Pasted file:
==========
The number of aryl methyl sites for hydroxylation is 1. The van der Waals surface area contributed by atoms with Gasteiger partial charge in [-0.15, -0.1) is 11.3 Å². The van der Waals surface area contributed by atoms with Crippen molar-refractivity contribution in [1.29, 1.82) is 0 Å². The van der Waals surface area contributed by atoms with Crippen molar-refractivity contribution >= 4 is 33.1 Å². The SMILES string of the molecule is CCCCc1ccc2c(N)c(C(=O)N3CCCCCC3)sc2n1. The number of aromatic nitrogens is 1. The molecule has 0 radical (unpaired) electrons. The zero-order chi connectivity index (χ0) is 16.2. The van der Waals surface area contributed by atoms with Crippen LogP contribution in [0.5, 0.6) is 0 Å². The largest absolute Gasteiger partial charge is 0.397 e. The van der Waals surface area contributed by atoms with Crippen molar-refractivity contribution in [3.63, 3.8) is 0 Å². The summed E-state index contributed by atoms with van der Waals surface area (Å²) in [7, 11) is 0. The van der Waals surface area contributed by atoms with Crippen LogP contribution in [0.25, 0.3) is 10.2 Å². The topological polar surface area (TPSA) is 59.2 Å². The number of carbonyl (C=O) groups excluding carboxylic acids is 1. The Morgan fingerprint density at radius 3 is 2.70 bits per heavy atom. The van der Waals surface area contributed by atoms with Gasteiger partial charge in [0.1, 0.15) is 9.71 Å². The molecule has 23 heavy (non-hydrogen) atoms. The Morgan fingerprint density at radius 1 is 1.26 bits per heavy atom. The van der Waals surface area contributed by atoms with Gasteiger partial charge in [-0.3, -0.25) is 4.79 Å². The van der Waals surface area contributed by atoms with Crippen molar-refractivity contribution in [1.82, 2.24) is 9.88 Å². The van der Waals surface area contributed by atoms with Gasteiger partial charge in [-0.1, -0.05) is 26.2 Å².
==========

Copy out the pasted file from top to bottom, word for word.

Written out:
The number of aryl methyl sites for hydroxylation is 1. The van der Waals surface area contributed by atoms with Gasteiger partial charge in [-0.15, -0.1) is 11.3 Å². The van der Waals surface area contributed by atoms with Crippen molar-refractivity contribution in [1.29, 1.82) is 0 Å². The van der Waals surface area contributed by atoms with Crippen molar-refractivity contribution >= 4 is 33.1 Å². The SMILES string of the molecule is CCCCc1ccc2c(N)c(C(=O)N3CCCCCC3)sc2n1. The number of aromatic nitrogens is 1. The molecule has 0 radical (unpaired) electrons. The zero-order chi connectivity index (χ0) is 16.2. The van der Waals surface area contributed by atoms with Crippen LogP contribution in [0.5, 0.6) is 0 Å². The largest absolute Gasteiger partial charge is 0.397 e. The van der Waals surface area contributed by atoms with Crippen molar-refractivity contribution in [3.63, 3.8) is 0 Å². The summed E-state index contributed by atoms with van der Waals surface area (Å²) in [7, 11) is 0. The van der Waals surface area contributed by atoms with Crippen LogP contribution in [0.25, 0.3) is 10.2 Å². The topological polar surface area (TPSA) is 59.2 Å². The number of carbonyl (C=O) groups excluding carboxylic acids is 1. The Morgan fingerprint density at radius 3 is 2.70 bits per heavy atom. The van der Waals surface area contributed by atoms with Gasteiger partial charge in [0.1, 0.15) is 9.71 Å². The molecule has 23 heavy (non-hydrogen) atoms. The Morgan fingerprint density at radius 1 is 1.26 bits per heavy atom. The van der Waals surface area contributed by atoms with Gasteiger partial charge in [-0.3, -0.25) is 4.79 Å². The van der Waals surface area contributed by atoms with Crippen molar-refractivity contribution in [1.82, 2.24) is 9.88 Å². The van der Waals surface area contributed by atoms with Gasteiger partial charge in [-0.1, -0.05) is 26.2 Å².